“I was really disappointed in the options that were given to us,” Powell said. “First and foremost, I feel like with a topic just like this—social justice—that we're fighting for, the fact that we were boxed-in to a list of 28, 29 sayings was really unfortunate. We've got a lot of guys in this league that have a voice and have been using their voice through this time and were really excited about the whole thing about being able to change our last names, and put a quote there that represents where we stand and what we want to say and how we feel about this.
“I was really upset about the whole change and how we're really limited. I feel the list was really cookie-cutter, and really doesn't touch the topics of what we're trying to achieve here.”
Despite the disappointment, Powell will wear "Black Lives Matter" on the back of his jersey. How would things go down if the 27-year-old could have his way?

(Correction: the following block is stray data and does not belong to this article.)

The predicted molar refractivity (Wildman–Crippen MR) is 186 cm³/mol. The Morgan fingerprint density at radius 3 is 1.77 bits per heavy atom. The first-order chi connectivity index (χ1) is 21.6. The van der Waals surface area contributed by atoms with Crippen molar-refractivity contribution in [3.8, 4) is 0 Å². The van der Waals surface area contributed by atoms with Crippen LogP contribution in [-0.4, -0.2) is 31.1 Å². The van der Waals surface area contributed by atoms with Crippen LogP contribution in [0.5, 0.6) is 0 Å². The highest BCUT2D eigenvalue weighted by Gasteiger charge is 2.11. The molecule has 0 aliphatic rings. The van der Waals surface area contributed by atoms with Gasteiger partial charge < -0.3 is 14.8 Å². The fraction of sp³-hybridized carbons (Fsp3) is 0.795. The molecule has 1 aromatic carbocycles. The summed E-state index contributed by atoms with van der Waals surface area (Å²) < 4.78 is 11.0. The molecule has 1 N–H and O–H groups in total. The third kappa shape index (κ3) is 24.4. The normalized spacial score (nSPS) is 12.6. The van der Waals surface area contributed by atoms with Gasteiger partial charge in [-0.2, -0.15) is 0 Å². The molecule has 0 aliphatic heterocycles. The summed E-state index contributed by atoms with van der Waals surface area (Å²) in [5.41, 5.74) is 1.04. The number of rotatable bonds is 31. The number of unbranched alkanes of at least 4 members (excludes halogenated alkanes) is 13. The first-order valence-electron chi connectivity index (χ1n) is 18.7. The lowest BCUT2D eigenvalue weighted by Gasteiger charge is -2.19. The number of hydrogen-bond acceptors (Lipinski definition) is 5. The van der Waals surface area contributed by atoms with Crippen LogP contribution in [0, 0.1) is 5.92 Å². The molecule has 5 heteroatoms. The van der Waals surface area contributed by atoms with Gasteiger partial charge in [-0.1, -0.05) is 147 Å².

"I was really upset about the whole change and how we're really limited. I feel the list was really cookie-cutter, and really doesn't touch the topics of what we're trying to achieve here."
He revealed he would have worn “Am I Next?” on the back of his jersey, that the league would never have put out a recommended list because it’s effectively blocking freedom of speech. It ignores the power of a player having their name on the jersey in the first place. There is a reason the NBA Draft or seeing your jersey hanging in an NBA locker room for the first time means so much to players—that first opportunity to see a reward for the sacrifice they’ve put in: their name on the back of an NBA jersey. They fought for the privilege of having that name displayed, and they should have the right to replace it with whatever they like without the use of profanity, in Powell’s opinion.